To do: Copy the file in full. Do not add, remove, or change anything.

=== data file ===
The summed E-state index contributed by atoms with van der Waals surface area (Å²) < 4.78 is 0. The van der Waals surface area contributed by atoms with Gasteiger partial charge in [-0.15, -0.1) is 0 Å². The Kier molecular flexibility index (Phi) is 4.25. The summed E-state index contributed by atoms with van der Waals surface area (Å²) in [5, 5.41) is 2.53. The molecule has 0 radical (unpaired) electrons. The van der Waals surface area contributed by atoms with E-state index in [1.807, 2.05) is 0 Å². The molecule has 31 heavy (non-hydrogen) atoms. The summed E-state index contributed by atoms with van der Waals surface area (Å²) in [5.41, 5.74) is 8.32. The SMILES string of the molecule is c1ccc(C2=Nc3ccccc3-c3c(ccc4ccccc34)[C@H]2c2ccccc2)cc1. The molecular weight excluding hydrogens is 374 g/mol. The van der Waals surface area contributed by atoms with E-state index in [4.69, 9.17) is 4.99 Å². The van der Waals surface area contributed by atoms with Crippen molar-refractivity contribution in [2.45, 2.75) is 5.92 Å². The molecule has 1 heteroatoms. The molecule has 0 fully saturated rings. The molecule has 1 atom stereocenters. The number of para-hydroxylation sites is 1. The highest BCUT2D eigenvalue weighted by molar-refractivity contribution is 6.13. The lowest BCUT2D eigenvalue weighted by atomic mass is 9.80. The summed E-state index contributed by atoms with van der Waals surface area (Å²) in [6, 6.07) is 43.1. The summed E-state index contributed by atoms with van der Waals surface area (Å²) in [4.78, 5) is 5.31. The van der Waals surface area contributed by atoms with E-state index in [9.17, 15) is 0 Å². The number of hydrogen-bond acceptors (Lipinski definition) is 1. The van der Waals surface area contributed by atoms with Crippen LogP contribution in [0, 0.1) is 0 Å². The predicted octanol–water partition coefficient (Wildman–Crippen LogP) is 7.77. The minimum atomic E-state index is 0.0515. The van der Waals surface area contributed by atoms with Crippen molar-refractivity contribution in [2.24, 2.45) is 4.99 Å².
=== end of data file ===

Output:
The summed E-state index contributed by atoms with van der Waals surface area (Å²) < 4.78 is 0. The van der Waals surface area contributed by atoms with Gasteiger partial charge in [-0.15, -0.1) is 0 Å². The Kier molecular flexibility index (Phi) is 4.25. The summed E-state index contributed by atoms with van der Waals surface area (Å²) in [5, 5.41) is 2.53. The molecule has 0 radical (unpaired) electrons. The van der Waals surface area contributed by atoms with E-state index in [1.807, 2.05) is 0 Å². The molecule has 31 heavy (non-hydrogen) atoms. The summed E-state index contributed by atoms with van der Waals surface area (Å²) in [5.41, 5.74) is 8.32. The SMILES string of the molecule is c1ccc(C2=Nc3ccccc3-c3c(ccc4ccccc34)[C@H]2c2ccccc2)cc1. The molecular weight excluding hydrogens is 374 g/mol. The van der Waals surface area contributed by atoms with E-state index in [4.69, 9.17) is 4.99 Å². The van der Waals surface area contributed by atoms with Crippen molar-refractivity contribution in [2.45, 2.75) is 5.92 Å². The molecule has 1 heteroatoms. The molecule has 0 fully saturated rings. The molecule has 1 atom stereocenters. The number of para-hydroxylation sites is 1. The highest BCUT2D eigenvalue weighted by molar-refractivity contribution is 6.13. The lowest BCUT2D eigenvalue weighted by atomic mass is 9.80. The summed E-state index contributed by atoms with van der Waals surface area (Å²) in [6, 6.07) is 43.1. The summed E-state index contributed by atoms with van der Waals surface area (Å²) in [4.78, 5) is 5.31. The van der Waals surface area contributed by atoms with E-state index in [9.17, 15) is 0 Å². The number of hydrogen-bond acceptors (Lipinski definition) is 1. The van der Waals surface area contributed by atoms with Crippen LogP contribution in [0, 0.1) is 0 Å². The predicted octanol–water partition coefficient (Wildman–Crippen LogP) is 7.77. The minimum atomic E-state index is 0.0515. The van der Waals surface area contributed by atoms with Crippen molar-refractivity contribution in [2.24, 2.45) is 4.99 Å².